The lack of agricultural finance has caused a sharp decline in farmers’ ability to meet their debt obligations, resulting in severe stress, strife and sorrow. Not only has the farm debt crisis threatened agricultural production, it has, according to the Federation of Farmers’ Unions, resulted in loss of life.
According to FoFU, in Hurungwe alone three farmers committed suicide in the first quarter of 2017 after failing to repay debts.
FoFU represents the interests of the Commercial Farmers Union, the Zimbabwe Commercial Farmers Union, and the Zimbabwe National Farmers Union.
The federation says the number of farmers losing properties after failing to service loans is growing.
The farm debt crisis dates back to the early days of the multi-currency system when banks and private lenders provided loans, farm equipment and inputs to farmers.
Some farmers secured their borrowings against urban residential properties and movable farm machinery. Those who defaulted on repayments have seen houses and machinery auctioned to offset debts.
Auction houses are smiling all the way to the bank, literally.
Only a daily basis, auctioneers are taking up advertising space in newspapers to advise the public of the goodies siezed from defaulting farmers.
A Marondera farmer who preferred anonymity chronicled how she ended up in hot soup after accessing $25 000 worth of inputs under maize facility disbursed through a bank in 2013.
“My crop wilted due to drought and I failed to repay the loan in full. The interest has since ballooned to $51 000.
I am now being pressured by the bank to sell the only house that I have,” the farmer said.
Information availed by FoFU indicates that some debts have ballooned from $13 000 up to as much as $78 000.
Because of their bad credit history, these farmers can no longer borrow from formal markets as they bid to get back on an even keel.
FoFU has now petitioned President Emmerson Mnangagwa on the matter of farmers’ debts.
Signed by FoFU chair Mr Wonder Chabikwa, the farmers say: “First and foremost, the interest rate charges were as high as 36 percent and were compounded annually. In addition, there were other charges such as insurance and management fees. These were also charged on an annual basis…
“The inputs and working capital were inadequate and availed late, with inputs costs being higher than the market price. Erratic rainfall patterns resulted in Government declaring drought in six years.”
The farmers want banks to respect the in-duplum rule, which says interest on a loan stops accruing once the total equals the principal borrowed sum.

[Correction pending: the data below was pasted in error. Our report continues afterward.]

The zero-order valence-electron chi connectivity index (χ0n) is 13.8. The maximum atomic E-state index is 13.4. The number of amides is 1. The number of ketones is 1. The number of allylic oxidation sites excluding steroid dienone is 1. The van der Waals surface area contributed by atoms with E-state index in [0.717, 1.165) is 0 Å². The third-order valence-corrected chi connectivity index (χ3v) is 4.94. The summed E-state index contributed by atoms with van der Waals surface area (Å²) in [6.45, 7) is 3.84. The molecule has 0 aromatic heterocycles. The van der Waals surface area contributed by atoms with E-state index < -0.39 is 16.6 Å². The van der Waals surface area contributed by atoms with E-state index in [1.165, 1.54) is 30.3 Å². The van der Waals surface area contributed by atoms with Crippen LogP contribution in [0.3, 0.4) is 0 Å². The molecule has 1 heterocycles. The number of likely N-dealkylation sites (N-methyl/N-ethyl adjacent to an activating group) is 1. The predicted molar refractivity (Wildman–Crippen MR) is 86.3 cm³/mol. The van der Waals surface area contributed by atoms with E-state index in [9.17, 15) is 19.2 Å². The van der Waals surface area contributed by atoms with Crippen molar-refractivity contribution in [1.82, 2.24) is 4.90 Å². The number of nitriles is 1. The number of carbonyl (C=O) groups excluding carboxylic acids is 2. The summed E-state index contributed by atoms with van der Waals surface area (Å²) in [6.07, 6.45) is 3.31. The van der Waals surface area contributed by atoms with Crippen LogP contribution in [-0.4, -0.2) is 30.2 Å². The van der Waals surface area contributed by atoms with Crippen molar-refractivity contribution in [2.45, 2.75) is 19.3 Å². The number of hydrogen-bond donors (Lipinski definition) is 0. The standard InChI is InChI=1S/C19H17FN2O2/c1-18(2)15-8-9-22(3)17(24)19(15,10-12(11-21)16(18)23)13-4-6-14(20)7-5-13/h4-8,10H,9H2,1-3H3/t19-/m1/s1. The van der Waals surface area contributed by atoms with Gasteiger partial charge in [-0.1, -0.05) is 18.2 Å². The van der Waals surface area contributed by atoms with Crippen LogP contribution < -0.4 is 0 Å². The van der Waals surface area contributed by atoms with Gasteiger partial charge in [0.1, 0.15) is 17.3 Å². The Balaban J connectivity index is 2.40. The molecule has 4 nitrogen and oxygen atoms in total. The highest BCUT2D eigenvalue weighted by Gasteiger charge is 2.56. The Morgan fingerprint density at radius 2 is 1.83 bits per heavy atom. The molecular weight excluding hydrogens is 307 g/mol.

“Most of our farmers thought the in-duplum rule applied in our case only to be told by banks to pay up or risk having their properties auctioned.
This explains why current loans are now three to four times the original amount borrowed,” reads the petition.
Farmers want the State to provide legal protection against creditors through court sanctioned-measures like schemes of arrangement and judicial management.
FoFU argues that there is need for a debt structuring exercise which is modelled along the line of the Zimbabwe Asset Management Corporation.
Zamco has taken over some struggling enterprises’ loans and has also given borrowers grace periods of up to two years to settle their dues.
“In addition, fixing the interest on the principal loan sum to be paid by the farmer seems equitable. The resultant loan can be staggered over a much longer period to reduce the cash flow impact on the farmer operations. Loan sums may have to be frozen for the declared drought years with no interest being charged for that period,” FoFU proposes.
The petition raises other related issues.
“Government efforts to modernise and re-tool the farming sector are acknowledged and appreciated, there is a need to address the working capital needs of farmers. If there are no possible options under the current set-up, then an alternative needs to be established.”
Apart from advocating a Statutory Instrument that addresses issues to do with farm business recovery, the farmers also call for Government intervention and the implementation of turn-around strategies for struggling farmers.
By the time of going to print, the Bankers Association of Zimbabwe was yet to respond to our questions regarding farmers’ loans.
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